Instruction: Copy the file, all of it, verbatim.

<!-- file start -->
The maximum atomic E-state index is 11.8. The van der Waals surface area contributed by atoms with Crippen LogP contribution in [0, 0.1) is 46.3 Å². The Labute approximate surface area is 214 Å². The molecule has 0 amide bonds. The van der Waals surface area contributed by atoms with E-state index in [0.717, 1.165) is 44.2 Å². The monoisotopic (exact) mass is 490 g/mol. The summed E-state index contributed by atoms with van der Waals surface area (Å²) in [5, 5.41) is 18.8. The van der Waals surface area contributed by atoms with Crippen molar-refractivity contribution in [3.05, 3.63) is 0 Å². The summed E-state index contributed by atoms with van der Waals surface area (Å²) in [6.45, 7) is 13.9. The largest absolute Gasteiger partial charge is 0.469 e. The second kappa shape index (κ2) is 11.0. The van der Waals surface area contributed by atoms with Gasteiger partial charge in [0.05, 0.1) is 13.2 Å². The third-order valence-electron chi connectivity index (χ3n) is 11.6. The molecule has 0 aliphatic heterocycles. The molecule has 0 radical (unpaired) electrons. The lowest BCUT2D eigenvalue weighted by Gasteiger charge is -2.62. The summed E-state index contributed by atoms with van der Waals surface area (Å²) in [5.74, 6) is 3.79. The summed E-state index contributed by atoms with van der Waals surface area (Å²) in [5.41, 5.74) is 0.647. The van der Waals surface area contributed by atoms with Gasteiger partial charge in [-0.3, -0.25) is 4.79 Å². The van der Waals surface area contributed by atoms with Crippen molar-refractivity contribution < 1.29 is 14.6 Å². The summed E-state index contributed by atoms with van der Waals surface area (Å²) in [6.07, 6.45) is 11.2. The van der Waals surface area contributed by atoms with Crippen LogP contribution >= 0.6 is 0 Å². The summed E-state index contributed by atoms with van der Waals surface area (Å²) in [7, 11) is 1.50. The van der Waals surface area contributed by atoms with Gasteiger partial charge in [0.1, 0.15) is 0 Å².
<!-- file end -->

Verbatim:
The maximum atomic E-state index is 11.8. The van der Waals surface area contributed by atoms with Crippen LogP contribution in [0, 0.1) is 46.3 Å². The Labute approximate surface area is 214 Å². The molecule has 0 amide bonds. The van der Waals surface area contributed by atoms with E-state index in [0.717, 1.165) is 44.2 Å². The monoisotopic (exact) mass is 490 g/mol. The summed E-state index contributed by atoms with van der Waals surface area (Å²) in [5, 5.41) is 18.8. The van der Waals surface area contributed by atoms with Crippen molar-refractivity contribution in [3.05, 3.63) is 0 Å². The summed E-state index contributed by atoms with van der Waals surface area (Å²) in [6.45, 7) is 13.9. The largest absolute Gasteiger partial charge is 0.469 e. The second kappa shape index (κ2) is 11.0. The van der Waals surface area contributed by atoms with Gasteiger partial charge in [0.05, 0.1) is 13.2 Å². The third-order valence-electron chi connectivity index (χ3n) is 11.6. The molecule has 0 aliphatic heterocycles. The molecule has 0 radical (unpaired) electrons. The lowest BCUT2D eigenvalue weighted by Gasteiger charge is -2.62. The summed E-state index contributed by atoms with van der Waals surface area (Å²) in [5.74, 6) is 3.79. The summed E-state index contributed by atoms with van der Waals surface area (Å²) in [5.41, 5.74) is 0.647. The van der Waals surface area contributed by atoms with Gasteiger partial charge in [-0.3, -0.25) is 4.79 Å². The van der Waals surface area contributed by atoms with Crippen molar-refractivity contribution < 1.29 is 14.6 Å². The summed E-state index contributed by atoms with van der Waals surface area (Å²) in [6.07, 6.45) is 11.2. The van der Waals surface area contributed by atoms with Crippen LogP contribution >= 0.6 is 0 Å². The summed E-state index contributed by atoms with van der Waals surface area (Å²) in [7, 11) is 1.50. The van der Waals surface area contributed by atoms with Gasteiger partial charge in [0.1, 0.15) is 0 Å².